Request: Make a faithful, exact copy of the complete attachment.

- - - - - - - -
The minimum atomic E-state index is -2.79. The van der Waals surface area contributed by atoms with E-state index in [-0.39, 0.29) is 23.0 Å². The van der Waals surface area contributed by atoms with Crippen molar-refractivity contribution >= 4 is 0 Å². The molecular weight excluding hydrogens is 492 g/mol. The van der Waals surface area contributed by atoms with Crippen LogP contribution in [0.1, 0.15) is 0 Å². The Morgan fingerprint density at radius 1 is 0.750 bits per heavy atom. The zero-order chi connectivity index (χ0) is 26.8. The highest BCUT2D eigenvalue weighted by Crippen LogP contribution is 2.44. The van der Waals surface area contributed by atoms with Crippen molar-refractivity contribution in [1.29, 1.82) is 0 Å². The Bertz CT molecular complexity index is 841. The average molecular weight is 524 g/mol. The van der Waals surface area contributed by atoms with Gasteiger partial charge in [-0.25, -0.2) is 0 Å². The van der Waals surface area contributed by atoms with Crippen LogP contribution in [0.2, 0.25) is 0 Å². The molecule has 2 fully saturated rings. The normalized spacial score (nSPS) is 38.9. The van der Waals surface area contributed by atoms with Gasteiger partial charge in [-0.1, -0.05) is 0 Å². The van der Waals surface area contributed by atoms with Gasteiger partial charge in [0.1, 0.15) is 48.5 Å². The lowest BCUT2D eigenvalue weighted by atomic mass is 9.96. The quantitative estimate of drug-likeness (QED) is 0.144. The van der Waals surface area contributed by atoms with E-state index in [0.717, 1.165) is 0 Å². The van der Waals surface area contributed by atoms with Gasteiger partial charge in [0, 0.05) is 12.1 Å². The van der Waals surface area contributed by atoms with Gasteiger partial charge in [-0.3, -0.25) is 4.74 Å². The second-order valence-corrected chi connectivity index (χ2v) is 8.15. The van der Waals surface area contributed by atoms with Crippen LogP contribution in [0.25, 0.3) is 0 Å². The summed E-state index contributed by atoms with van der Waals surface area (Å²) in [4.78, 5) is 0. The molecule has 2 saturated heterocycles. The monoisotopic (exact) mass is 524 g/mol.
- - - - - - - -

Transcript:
The minimum atomic E-state index is -2.79. The van der Waals surface area contributed by atoms with E-state index in [-0.39, 0.29) is 23.0 Å². The van der Waals surface area contributed by atoms with Crippen molar-refractivity contribution >= 4 is 0 Å². The molecular weight excluding hydrogens is 492 g/mol. The van der Waals surface area contributed by atoms with Crippen LogP contribution in [0.1, 0.15) is 0 Å². The Morgan fingerprint density at radius 1 is 0.750 bits per heavy atom. The zero-order chi connectivity index (χ0) is 26.8. The highest BCUT2D eigenvalue weighted by Crippen LogP contribution is 2.44. The van der Waals surface area contributed by atoms with Crippen molar-refractivity contribution in [1.29, 1.82) is 0 Å². The Bertz CT molecular complexity index is 841. The average molecular weight is 524 g/mol. The van der Waals surface area contributed by atoms with Gasteiger partial charge in [-0.25, -0.2) is 0 Å². The van der Waals surface area contributed by atoms with Crippen LogP contribution in [0.2, 0.25) is 0 Å². The molecule has 2 fully saturated rings. The normalized spacial score (nSPS) is 38.9. The van der Waals surface area contributed by atoms with Gasteiger partial charge in [-0.1, -0.05) is 0 Å². The van der Waals surface area contributed by atoms with Gasteiger partial charge in [0.1, 0.15) is 48.5 Å². The lowest BCUT2D eigenvalue weighted by atomic mass is 9.96. The quantitative estimate of drug-likeness (QED) is 0.144. The van der Waals surface area contributed by atoms with E-state index in [0.717, 1.165) is 0 Å². The van der Waals surface area contributed by atoms with Gasteiger partial charge in [0, 0.05) is 12.1 Å². The van der Waals surface area contributed by atoms with Gasteiger partial charge in [-0.3, -0.25) is 4.74 Å². The second-order valence-corrected chi connectivity index (χ2v) is 8.15. The van der Waals surface area contributed by atoms with Crippen LogP contribution in [0.25, 0.3) is 0 Å². The summed E-state index contributed by atoms with van der Waals surface area (Å²) in [4.78, 5) is 0. The molecule has 2 saturated heterocycles. The monoisotopic (exact) mass is 524 g/mol.